Red Bank, Aug. 15, 2008 /The FraudBlog Newsletter/ - The number of articles related to internal fraud have been rising considerably over the past couple of months. If you are like most fraud managers, your focus has been on stopping the fraudster from coming in the door, and not paying attention to the fraudster lurking inside. It can be easy to overlook how effortless it is for employees to copy down customer credit card information, to help a friend exploit a weakness in the companies systems or to directly steal from the company.
While I don't believe the individuals involved in these cases were criminals targeting these companies, I do believe they serve as a good example for putting in checks and balances to keep honest people honest...
To illustrate my point I have taken quotes from a recent case. These quotes were taken from the article "Former Sailor Gets 2 years for fraud with Navy Credit Card" by Austin Wright in the Virginia Post on August 10, 2008.
"I know that I'm a good person. I know that I made a bad decision," Gibbs said in court. "I'm aware of all my consequences."
"Her supervisors encouraged this type of behavior," defense attorney David Price said in court. He elaborated after the sentencing that no one monitored what Gibbs and others were purchasing with the government-issued cards.
"For this to go on for as long as it did and for the amount of money that was involved - there's no excuse," Price said. "There are other people who didn't do their jobs right."
Other cases in the news:
Customer Service Representative - An Alaska Airlines call center employee misused credit card data between August 2006 and June of 2008. When processing reservation changes, the employee allegedly diverted payments into her own personal bank account instead of the airline's. The fraud affects about 1,500 customers. Receptionist - An Illinois Eye Center receptionist used patient information to obtain credit cards and then had the bills mailed to her home. Gast said the theft occurred from August until December of 2007. Some of the victims didn't know their names had been used.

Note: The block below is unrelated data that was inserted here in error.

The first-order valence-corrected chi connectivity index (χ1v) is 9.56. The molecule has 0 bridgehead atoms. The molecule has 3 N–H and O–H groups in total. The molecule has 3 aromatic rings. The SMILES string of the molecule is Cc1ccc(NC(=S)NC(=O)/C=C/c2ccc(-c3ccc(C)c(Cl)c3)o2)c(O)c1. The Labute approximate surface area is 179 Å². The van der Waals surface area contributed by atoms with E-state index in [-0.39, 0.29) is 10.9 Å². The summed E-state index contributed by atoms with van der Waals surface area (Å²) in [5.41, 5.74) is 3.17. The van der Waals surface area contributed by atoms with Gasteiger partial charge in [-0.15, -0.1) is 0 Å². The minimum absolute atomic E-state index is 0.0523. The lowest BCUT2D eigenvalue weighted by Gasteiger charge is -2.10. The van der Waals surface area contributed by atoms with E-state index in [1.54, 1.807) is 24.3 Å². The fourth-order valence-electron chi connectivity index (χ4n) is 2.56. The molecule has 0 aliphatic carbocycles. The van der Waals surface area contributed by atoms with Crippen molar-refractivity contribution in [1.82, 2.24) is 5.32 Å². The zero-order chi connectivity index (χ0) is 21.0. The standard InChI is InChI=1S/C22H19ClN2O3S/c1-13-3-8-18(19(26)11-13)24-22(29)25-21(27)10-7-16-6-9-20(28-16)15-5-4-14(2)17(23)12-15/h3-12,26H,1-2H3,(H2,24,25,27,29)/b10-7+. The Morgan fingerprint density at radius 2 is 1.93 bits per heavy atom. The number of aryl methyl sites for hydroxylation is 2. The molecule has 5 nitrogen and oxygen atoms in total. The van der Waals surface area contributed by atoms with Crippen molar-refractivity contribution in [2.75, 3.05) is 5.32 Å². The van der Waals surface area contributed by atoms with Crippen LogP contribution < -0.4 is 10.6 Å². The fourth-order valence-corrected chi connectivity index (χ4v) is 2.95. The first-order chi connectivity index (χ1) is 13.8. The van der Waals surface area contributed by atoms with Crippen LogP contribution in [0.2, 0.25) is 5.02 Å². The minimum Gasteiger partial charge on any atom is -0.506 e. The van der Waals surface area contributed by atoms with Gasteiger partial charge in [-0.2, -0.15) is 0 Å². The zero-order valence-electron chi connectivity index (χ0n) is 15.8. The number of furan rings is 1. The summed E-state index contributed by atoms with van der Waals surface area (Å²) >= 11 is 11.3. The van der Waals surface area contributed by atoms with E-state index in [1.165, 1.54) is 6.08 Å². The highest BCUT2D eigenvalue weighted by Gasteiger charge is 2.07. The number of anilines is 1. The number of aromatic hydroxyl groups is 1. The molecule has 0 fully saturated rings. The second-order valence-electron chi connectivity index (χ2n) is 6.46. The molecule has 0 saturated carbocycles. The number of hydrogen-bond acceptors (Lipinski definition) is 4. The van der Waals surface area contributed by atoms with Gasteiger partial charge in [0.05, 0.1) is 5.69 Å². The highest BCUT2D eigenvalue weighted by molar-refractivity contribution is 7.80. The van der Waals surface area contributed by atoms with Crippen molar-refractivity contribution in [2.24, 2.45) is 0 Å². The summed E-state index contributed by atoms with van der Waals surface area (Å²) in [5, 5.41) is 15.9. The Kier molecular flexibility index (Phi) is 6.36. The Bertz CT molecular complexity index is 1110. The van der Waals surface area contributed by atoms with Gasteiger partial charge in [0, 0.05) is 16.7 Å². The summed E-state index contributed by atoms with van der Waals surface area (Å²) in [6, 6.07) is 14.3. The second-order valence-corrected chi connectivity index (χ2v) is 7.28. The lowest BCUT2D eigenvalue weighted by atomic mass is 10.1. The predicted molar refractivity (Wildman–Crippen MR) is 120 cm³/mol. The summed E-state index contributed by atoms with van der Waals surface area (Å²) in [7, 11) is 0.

Mail Man - four counts of mail theft and one count of defrauding the U.S. Postal Service by using an agency credit card for personal use.
Administrative Assistant - charged more than $240,000 in personal expenses last year on a corporate credit card belonging to a pharmaceutical research and development company, a subsidiary of Johnson & Johnson. Federal prosecutors said she used the card to pay for a 1968 Ford Mustang and 1969 Chevrolet Camaro and to restore those vehicles. She also used company funds to pay for cosmetic surgery and a cruise vacation, a granite kitchen countertop, a residential air-conditioning unit and American Express gift cards. Candidate for Sheriff - a candidate for the position of Navajo County sheriff, was arrested July 22 on charges of theft of a credit card and fraudulent use of a credit card, both felonies.
Bank Clerk - The clerk allegedly played a role in a conspiracy to embezzle funds from Sperry Marine Federal Credit Union by using other names to take out loans from the credit union. Neighbor - Buellton California residents 47-year-old Karen Peterson and 49-year-old Debra Mangino are accused of stealing their one-time neighbor's mail and activating a credit card in his name.
Purchasing Agent - Navy sailor uses military credit card to steal hundreds of thousands of dollars from the government. Defense and prosecution lawyers agreed this could have been prevented through minimal oversight. From 2006 to 2007, she used the card to buy 162 notebook computers, 65 big-screen televisions and 22 digital cameras, items she and an unnamed co-conspirator sold for cash.
Father - A New York man says he used his son's Social Security number to obtain credit cards and loans from several banks, and from a firm that gave him loans to buy two cars. The crimes occurred between 1997 and 2005.
Credit Card Fraud Officer - A former senior Sussex Police officer who used his force credit card to buy goods for himself has been ordered to pay nearly £100,000. Sorority Sister - Danielle Sue All, 29, is believed to have charged more than $2,000 on a Purdue University sorority adviser's card reported missing Aug. 5. Secret Service Informant - charged with breaking into the computer systems of nine of the nation's largest retail companies and stealing more than 40 million credit and debit card numbers.